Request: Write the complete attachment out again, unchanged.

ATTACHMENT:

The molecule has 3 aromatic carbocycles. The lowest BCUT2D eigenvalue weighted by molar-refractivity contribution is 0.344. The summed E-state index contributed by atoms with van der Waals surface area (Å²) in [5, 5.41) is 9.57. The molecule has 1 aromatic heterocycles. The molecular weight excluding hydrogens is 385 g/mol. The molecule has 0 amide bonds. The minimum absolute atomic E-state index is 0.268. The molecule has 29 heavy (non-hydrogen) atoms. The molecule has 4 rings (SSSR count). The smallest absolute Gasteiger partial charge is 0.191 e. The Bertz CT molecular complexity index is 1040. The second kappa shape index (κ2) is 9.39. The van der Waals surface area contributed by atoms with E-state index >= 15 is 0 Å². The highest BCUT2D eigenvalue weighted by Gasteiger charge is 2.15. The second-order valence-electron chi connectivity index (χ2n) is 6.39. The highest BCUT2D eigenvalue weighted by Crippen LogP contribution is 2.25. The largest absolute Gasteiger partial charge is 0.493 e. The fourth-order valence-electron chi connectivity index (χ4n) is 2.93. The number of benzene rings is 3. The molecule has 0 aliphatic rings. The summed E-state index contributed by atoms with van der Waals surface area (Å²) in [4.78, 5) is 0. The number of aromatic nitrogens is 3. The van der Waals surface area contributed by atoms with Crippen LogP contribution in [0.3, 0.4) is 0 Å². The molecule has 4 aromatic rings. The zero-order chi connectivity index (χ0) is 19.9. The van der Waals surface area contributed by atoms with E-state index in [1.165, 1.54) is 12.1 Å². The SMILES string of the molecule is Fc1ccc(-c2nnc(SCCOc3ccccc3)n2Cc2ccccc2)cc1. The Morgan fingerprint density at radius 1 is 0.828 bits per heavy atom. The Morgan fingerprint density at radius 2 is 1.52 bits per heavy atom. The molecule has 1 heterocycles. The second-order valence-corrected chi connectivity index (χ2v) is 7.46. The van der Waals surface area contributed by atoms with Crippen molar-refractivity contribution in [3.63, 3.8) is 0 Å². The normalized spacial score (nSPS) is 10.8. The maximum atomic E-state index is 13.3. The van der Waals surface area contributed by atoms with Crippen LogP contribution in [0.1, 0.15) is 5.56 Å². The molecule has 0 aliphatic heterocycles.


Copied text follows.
The molecule has 3 aromatic carbocycles. The lowest BCUT2D eigenvalue weighted by molar-refractivity contribution is 0.344. The summed E-state index contributed by atoms with van der Waals surface area (Å²) in [5, 5.41) is 9.57. The molecule has 1 aromatic heterocycles. The molecular weight excluding hydrogens is 385 g/mol. The molecule has 0 amide bonds. The minimum absolute atomic E-state index is 0.268. The molecule has 29 heavy (non-hydrogen) atoms. The molecule has 4 rings (SSSR count). The smallest absolute Gasteiger partial charge is 0.191 e. The Bertz CT molecular complexity index is 1040. The second kappa shape index (κ2) is 9.39. The van der Waals surface area contributed by atoms with E-state index >= 15 is 0 Å². The highest BCUT2D eigenvalue weighted by Gasteiger charge is 2.15. The second-order valence-electron chi connectivity index (χ2n) is 6.39. The highest BCUT2D eigenvalue weighted by Crippen LogP contribution is 2.25. The largest absolute Gasteiger partial charge is 0.493 e. The fourth-order valence-electron chi connectivity index (χ4n) is 2.93. The number of benzene rings is 3. The molecule has 0 aliphatic rings. The summed E-state index contributed by atoms with van der Waals surface area (Å²) in [4.78, 5) is 0. The number of aromatic nitrogens is 3. The van der Waals surface area contributed by atoms with Crippen LogP contribution in [0.3, 0.4) is 0 Å². The molecule has 4 aromatic rings. The zero-order chi connectivity index (χ0) is 19.9. The van der Waals surface area contributed by atoms with E-state index in [1.165, 1.54) is 12.1 Å². The SMILES string of the molecule is Fc1ccc(-c2nnc(SCCOc3ccccc3)n2Cc2ccccc2)cc1. The Morgan fingerprint density at radius 1 is 0.828 bits per heavy atom. The Morgan fingerprint density at radius 2 is 1.52 bits per heavy atom. The molecule has 1 heterocycles. The second-order valence-corrected chi connectivity index (χ2v) is 7.46. The van der Waals surface area contributed by atoms with Crippen molar-refractivity contribution in [3.63, 3.8) is 0 Å². The normalized spacial score (nSPS) is 10.8. The maximum atomic E-state index is 13.3. The van der Waals surface area contributed by atoms with Crippen LogP contribution in [0.1, 0.15) is 5.56 Å². The molecule has 0 aliphatic heterocycles.